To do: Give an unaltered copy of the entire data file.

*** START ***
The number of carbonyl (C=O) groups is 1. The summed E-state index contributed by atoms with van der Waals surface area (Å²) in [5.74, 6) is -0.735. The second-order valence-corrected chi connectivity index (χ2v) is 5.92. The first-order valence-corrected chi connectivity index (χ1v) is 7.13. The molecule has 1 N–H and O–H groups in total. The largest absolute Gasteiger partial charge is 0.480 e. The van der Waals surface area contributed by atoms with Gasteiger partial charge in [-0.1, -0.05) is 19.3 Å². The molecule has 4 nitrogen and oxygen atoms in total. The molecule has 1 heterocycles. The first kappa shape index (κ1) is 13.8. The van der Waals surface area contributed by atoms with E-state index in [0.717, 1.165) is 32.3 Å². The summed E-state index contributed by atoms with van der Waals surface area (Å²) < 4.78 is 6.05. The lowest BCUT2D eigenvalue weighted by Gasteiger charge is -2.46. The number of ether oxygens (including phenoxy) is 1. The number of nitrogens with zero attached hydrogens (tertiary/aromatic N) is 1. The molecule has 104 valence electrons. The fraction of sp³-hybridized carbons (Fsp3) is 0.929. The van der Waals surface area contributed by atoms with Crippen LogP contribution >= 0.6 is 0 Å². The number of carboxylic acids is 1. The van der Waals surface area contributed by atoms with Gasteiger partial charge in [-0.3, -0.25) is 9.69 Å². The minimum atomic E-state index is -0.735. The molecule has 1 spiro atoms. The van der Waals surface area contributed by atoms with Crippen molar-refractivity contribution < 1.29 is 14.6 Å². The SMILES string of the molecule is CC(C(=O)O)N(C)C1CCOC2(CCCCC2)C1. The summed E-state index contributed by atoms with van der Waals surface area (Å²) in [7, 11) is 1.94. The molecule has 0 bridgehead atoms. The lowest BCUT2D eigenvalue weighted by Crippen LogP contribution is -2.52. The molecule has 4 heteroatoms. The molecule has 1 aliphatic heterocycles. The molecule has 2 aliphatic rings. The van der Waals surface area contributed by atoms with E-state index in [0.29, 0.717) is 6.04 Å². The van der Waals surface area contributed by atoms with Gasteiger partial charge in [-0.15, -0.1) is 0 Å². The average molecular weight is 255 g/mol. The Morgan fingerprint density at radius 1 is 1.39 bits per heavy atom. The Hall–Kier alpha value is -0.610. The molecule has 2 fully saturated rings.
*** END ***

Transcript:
The number of carbonyl (C=O) groups is 1. The summed E-state index contributed by atoms with van der Waals surface area (Å²) in [5.74, 6) is -0.735. The second-order valence-corrected chi connectivity index (χ2v) is 5.92. The first-order valence-corrected chi connectivity index (χ1v) is 7.13. The molecule has 1 N–H and O–H groups in total. The largest absolute Gasteiger partial charge is 0.480 e. The van der Waals surface area contributed by atoms with Gasteiger partial charge in [-0.1, -0.05) is 19.3 Å². The molecule has 4 nitrogen and oxygen atoms in total. The molecule has 1 heterocycles. The first kappa shape index (κ1) is 13.8. The van der Waals surface area contributed by atoms with E-state index in [0.717, 1.165) is 32.3 Å². The summed E-state index contributed by atoms with van der Waals surface area (Å²) < 4.78 is 6.05. The lowest BCUT2D eigenvalue weighted by Gasteiger charge is -2.46. The number of ether oxygens (including phenoxy) is 1. The number of nitrogens with zero attached hydrogens (tertiary/aromatic N) is 1. The molecule has 104 valence electrons. The fraction of sp³-hybridized carbons (Fsp3) is 0.929. The van der Waals surface area contributed by atoms with Crippen LogP contribution >= 0.6 is 0 Å². The number of carboxylic acids is 1. The van der Waals surface area contributed by atoms with Gasteiger partial charge in [-0.3, -0.25) is 9.69 Å². The minimum atomic E-state index is -0.735. The molecule has 1 spiro atoms. The van der Waals surface area contributed by atoms with Crippen molar-refractivity contribution < 1.29 is 14.6 Å². The SMILES string of the molecule is CC(C(=O)O)N(C)C1CCOC2(CCCCC2)C1. The summed E-state index contributed by atoms with van der Waals surface area (Å²) in [7, 11) is 1.94. The molecule has 0 bridgehead atoms. The lowest BCUT2D eigenvalue weighted by Crippen LogP contribution is -2.52. The molecule has 4 heteroatoms. The molecule has 1 aliphatic heterocycles. The molecule has 2 aliphatic rings. The van der Waals surface area contributed by atoms with E-state index in [0.29, 0.717) is 6.04 Å². The van der Waals surface area contributed by atoms with Gasteiger partial charge in [-0.15, -0.1) is 0 Å². The average molecular weight is 255 g/mol. The Morgan fingerprint density at radius 1 is 1.39 bits per heavy atom. The Hall–Kier alpha value is -0.610. The molecule has 2 fully saturated rings.